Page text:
Kevin Parisi is 5 feet, 5 inches tall and barely weighs 120 pounds.
He’s hunched over and walking with a cane after back surgery earlier this year. He suffers from severe anxiety and digestive disorders, along with extreme allergies and panic attacks.
But in his junior year at Drew University in Madison, N.J., Parisi was accused of forcing a fellow student — one who is now a professional athlete — to have sex with him.
He was kicked off campus and placed under investigation. Three months went by before he was found “not responsible” in a campus disciplinary proceeding. Local police never filed charges against him.
Being accused, however, was enough to cause his world to collapse. Now he is suing Drew for assuming he was guilty from the outset and treating him as such until it was determined he was innocent.
He is also suing his accuser and her boyfriend at the time, claiming they concocted the false allegation to preserve their relationship. The Washington Examiner has chosen not to publish their names.
“The whole world seems hopeless and like, your heart pounds and the world — the walls — kind of close in on you,” Parisi, 21, told the Examiner of his frequent panic attacks, which he says were made worse by the allegations.
“It’s just, it’s … If you haven’t experienced one, I don’t know how you could understand. It’s just really — dread. A sense of dread. Nothing’s ever going to be better,” he said.
Parisi is one of at least 30 men who are striking back against campus rules on sexual assault that deny them due process by assuming their guilt. Their ranks have quadrupled since 2011.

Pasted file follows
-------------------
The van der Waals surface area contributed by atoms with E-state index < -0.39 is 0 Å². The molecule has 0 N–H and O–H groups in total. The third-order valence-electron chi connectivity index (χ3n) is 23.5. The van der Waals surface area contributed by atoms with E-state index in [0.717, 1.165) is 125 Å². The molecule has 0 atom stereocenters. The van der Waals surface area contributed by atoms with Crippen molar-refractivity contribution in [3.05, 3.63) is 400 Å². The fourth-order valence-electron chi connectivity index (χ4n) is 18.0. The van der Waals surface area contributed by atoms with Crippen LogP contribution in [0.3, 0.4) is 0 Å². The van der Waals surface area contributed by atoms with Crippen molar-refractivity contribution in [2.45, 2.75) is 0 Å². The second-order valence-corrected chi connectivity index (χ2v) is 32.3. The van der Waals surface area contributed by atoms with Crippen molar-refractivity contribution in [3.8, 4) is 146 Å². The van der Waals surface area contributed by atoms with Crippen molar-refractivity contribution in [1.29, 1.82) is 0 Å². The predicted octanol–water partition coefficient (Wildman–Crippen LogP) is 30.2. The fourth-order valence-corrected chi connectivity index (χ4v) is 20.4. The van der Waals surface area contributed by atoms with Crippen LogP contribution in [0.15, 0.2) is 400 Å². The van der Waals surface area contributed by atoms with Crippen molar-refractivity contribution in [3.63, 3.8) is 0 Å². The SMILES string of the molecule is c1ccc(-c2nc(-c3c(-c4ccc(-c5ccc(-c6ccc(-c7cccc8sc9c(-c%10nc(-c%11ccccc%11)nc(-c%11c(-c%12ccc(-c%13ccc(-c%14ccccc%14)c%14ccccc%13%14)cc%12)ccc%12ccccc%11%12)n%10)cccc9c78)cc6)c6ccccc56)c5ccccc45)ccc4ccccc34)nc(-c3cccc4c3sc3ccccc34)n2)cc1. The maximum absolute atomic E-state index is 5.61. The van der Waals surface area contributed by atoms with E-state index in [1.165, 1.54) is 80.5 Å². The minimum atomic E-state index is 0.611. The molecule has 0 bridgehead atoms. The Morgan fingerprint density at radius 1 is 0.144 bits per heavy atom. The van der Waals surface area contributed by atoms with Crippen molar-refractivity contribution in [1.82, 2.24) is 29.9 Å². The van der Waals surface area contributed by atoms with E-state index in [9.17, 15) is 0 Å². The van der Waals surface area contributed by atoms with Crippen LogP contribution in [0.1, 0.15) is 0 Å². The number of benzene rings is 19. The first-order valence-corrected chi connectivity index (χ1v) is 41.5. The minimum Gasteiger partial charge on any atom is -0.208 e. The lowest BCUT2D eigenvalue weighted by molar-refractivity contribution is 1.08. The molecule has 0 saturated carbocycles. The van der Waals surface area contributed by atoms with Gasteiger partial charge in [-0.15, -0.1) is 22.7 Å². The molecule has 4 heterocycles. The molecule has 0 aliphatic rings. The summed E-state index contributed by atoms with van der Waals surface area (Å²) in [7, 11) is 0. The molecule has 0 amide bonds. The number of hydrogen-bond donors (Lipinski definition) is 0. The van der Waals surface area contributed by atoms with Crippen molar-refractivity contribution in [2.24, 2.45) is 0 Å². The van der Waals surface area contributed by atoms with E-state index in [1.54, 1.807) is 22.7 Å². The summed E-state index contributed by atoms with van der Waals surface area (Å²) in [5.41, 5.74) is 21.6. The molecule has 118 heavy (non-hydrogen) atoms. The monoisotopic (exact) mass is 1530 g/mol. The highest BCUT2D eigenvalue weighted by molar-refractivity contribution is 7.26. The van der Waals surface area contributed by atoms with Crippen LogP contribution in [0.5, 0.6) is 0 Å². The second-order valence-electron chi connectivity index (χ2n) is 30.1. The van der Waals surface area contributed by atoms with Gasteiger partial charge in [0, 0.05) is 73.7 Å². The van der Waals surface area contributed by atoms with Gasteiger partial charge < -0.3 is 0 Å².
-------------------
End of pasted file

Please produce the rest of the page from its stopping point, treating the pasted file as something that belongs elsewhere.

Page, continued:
This reversal of one of the bedrock principles of the American justice system stems from a bizarre interpretation of the Title IX provision in the Education Amendments of 1972 designed to protect women from discrimination.
The interpretation has been forced on universities by the Obama administration, and it thrives on many American college campuses, thanks to politically correct cultures that take women’s words at face value while assuming the worst about men.
Elizabeth Price Foley, a Florida International University law professor, described the problem with the interpretation of Title IX as benefiting women at the expense of men in a “he said/she said” situation.
“The Department of Education under the Obama administration has adopted shockingly broad new guidelines under Title IX that not only encompass off-campus behavior — that should be no business of a college or university — but also require the use of a low ‘preponderance of the evidence’ standard for sexual assault claims,” Price Foley told the Examiner.
“The individuals who hear these claims are generally predisposed to find in favor of a female accuser, and young men are sometimes severely punished by colleges and universities based on little more than a bare accusation made by someone whose memory of events is questionable,” she added.
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